10 January 2010

Manatees must choose between bad and less bad

Researchers observed that the Amazonian manatee Trichechus inunguis, an elusive and pacific marine herbivore who lives in the Amazonian River, mysteriously performs periodical movements from shallow to deep water areas. The reason was unknown, but a recent study found out that this migration is meant to avoid predator attacks during the low-water season.

These manatees live in quiet lakes formed within Amazonian river flood plains during the high-water season (May-June) then, during the low-water season (October-November), they start to migrate as the water level drops. The main reason could be that it’s too dangerous to remain in shallow water: animals can strand and be attacked by predators such as caimans, jaguars, and also humans.

This migration it’s not safe. During the journey, manatees have to pass through narrow channels where they are exposed to illegal hunters (their meat is appreciated). "Amazonian manatees migrate to a habitat that doesn't offer easy living conditions in order to flee from a habitat that becomes inhospitable" - commented Eduardo Moraes Arraut, first author of the study - "When you have two options that are not good, you choose the one that is less bad”.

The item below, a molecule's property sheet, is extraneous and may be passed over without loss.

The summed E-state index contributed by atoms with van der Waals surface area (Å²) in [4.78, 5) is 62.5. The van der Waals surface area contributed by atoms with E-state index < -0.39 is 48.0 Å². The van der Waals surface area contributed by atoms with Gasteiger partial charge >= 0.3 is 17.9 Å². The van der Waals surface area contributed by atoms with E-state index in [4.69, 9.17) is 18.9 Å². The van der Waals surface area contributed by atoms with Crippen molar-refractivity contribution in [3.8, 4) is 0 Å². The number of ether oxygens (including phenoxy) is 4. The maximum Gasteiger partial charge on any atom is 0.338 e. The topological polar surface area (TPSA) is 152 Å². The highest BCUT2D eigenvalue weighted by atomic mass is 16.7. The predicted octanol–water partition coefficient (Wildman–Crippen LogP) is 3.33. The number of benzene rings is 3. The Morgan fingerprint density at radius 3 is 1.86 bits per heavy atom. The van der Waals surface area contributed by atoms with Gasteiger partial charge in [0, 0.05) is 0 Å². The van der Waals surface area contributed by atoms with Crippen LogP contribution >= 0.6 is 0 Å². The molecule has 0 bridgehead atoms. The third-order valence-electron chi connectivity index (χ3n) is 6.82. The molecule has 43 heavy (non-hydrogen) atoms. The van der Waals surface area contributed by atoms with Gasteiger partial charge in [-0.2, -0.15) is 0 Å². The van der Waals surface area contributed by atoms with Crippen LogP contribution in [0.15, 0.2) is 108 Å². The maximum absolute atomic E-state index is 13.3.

Researchers warn that these gentle animals are in a greater danger than previously thought: they are vulnerable to hunters but also to climate change, as the flooding regime of Amazonian rivers is strongly related to large-scale climatic phenomena.

Silvia Bonizzoni

Photo credit: SeaPics.com

To read the article:
Arraut E.M., Marmontel M., Mantovani J.E., Novo E.M.L.M., Macdonald D.W., Kenward R.E. 2009. The lesser of two evils: seasonal migrations of Amazonian manatees in the Western Amazon. Journal of Zoology: doi:10.1111/j.1469-7998.2009.00655.x

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